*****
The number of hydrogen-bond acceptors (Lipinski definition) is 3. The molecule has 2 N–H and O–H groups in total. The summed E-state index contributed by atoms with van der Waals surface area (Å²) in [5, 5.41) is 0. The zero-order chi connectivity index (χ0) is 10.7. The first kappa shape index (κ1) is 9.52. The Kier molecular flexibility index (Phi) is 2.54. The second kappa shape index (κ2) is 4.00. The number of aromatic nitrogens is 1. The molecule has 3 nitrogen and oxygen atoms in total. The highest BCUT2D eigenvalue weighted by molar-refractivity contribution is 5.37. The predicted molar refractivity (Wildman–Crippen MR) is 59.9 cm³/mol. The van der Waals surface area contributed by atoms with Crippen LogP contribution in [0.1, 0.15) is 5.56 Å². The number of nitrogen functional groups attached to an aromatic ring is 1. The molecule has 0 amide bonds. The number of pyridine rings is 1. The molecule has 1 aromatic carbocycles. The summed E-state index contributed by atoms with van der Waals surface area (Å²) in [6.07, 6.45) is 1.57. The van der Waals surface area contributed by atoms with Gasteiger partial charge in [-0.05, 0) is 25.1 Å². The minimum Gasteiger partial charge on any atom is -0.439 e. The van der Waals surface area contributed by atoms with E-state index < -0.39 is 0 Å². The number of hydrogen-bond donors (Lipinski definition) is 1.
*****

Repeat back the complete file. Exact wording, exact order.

The number of hydrogen-bond acceptors (Lipinski definition) is 3. The molecule has 2 N–H and O–H groups in total. The summed E-state index contributed by atoms with van der Waals surface area (Å²) in [5, 5.41) is 0. The zero-order chi connectivity index (χ0) is 10.7. The first kappa shape index (κ1) is 9.52. The Kier molecular flexibility index (Phi) is 2.54. The second kappa shape index (κ2) is 4.00. The number of aromatic nitrogens is 1. The molecule has 3 nitrogen and oxygen atoms in total. The highest BCUT2D eigenvalue weighted by molar-refractivity contribution is 5.37. The predicted molar refractivity (Wildman–Crippen MR) is 59.9 cm³/mol. The van der Waals surface area contributed by atoms with Crippen LogP contribution in [0.1, 0.15) is 5.56 Å². The number of nitrogen functional groups attached to an aromatic ring is 1. The molecule has 0 amide bonds. The number of pyridine rings is 1. The molecule has 1 aromatic carbocycles. The summed E-state index contributed by atoms with van der Waals surface area (Å²) in [6.07, 6.45) is 1.57. The van der Waals surface area contributed by atoms with Gasteiger partial charge in [-0.05, 0) is 25.1 Å². The minimum Gasteiger partial charge on any atom is -0.439 e. The van der Waals surface area contributed by atoms with E-state index < -0.39 is 0 Å². The number of hydrogen-bond donors (Lipinski definition) is 1.